U.S. track legend Florence Griffith Joyner held the women’s 100 meter dash record for 33 years
A new “fastest woman alive” has been crowned at the Tokyo Olympics. Jamaican sprinter Elaine Thompson-Herah just beat the record previously held by Florence Griffith Joyner by a one-hundredth of a second.
Thompson-Herah took home the gold in Tokyo on Saturday, completing the women’s 100 meter race in just 10.61 seconds and narrowly beating out Flo-Jo’s record of 10.62 set during the 1988 Seoul Games.
This is the sprinter’s second gold medal. She also won the top-prize in the same event at the 2016 Rio de Janeiro Games.
The race yielded an all-Jamaican podium, with Shelly-Ann Fraser-Pryce finishing behind Thompson-Herah in 10.74 seconds and Shericka Jackson taking the bronze medal with a time of 10.76.
Jamaican prime minister Andrew Holness celebrated the wins in a series of tweets Saturday.
“Proud cya done! #TeamJamaica 1,2,3. Congratulations to our women for a scintillating finals,” he wrote. “Let’s continue to make history!”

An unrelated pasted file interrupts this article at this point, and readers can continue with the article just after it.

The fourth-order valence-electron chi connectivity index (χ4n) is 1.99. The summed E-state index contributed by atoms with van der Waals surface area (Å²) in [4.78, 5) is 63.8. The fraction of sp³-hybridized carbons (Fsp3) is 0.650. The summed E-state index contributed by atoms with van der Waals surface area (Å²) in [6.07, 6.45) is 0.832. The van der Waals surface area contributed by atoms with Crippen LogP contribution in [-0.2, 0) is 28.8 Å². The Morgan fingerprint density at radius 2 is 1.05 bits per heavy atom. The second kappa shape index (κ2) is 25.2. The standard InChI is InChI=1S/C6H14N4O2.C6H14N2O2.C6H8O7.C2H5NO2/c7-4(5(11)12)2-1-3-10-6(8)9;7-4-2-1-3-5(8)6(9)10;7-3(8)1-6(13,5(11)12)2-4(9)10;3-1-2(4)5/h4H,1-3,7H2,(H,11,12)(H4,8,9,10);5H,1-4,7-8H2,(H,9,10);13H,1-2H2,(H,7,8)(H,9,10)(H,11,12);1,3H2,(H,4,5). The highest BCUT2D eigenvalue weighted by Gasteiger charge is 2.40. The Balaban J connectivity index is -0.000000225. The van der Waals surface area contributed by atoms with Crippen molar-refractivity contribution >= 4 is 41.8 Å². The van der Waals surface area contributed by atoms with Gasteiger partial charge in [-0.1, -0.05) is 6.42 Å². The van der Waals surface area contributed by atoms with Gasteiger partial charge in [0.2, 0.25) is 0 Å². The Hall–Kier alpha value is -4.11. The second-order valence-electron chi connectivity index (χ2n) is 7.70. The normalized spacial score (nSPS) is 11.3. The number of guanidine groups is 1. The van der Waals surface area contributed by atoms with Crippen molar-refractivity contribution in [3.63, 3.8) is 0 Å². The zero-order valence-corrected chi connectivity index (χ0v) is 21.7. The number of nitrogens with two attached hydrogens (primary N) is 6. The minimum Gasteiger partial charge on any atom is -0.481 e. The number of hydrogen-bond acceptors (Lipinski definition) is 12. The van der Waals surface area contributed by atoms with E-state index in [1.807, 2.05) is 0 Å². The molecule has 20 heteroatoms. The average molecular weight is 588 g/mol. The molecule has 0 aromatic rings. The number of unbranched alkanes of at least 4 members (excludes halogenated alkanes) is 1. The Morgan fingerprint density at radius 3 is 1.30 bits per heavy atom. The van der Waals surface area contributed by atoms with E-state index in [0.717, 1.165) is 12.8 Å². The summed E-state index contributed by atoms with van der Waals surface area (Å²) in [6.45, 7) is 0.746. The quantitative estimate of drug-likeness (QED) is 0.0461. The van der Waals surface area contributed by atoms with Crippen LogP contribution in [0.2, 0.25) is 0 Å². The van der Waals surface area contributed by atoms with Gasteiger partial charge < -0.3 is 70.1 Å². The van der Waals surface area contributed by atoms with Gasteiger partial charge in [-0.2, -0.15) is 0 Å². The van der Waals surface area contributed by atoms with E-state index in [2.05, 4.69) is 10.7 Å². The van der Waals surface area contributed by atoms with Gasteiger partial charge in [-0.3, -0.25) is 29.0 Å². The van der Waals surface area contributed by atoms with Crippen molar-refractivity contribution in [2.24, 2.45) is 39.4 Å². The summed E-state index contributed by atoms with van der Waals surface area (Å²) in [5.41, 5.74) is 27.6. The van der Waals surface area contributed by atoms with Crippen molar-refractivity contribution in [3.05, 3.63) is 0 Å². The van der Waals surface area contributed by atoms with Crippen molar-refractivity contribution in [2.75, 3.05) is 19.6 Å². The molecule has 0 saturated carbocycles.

“Jamaica is truly a superpower on global track and field,” a second tweet read.
Although Thompson-Herah appears to be following in Griffith Joyner’s incredibly brisk footsteps, Flo-Jo, known for her vibrant personal style in addition to her athletic prowess, still holds a number of worldwide records in the sport.
For instance, she completed the 100 meter race in an astounding 10.49 seconds during the 1988 Olympic trials (not at the official games) and her record of 21.34 seconds in the women’s 200 meters still stands as well.
Griffith Joyner died in her sleep as the result of an epileptic seizure in 1998 at the age of 38.
“I remember she once told me, ‘I never want anybody to be like me. I want them to make bigger footsteps than me,’” her husband Al Joyner told the AP in a recent interview prior to Thompson-Herah’s win. “That was always her dream.”
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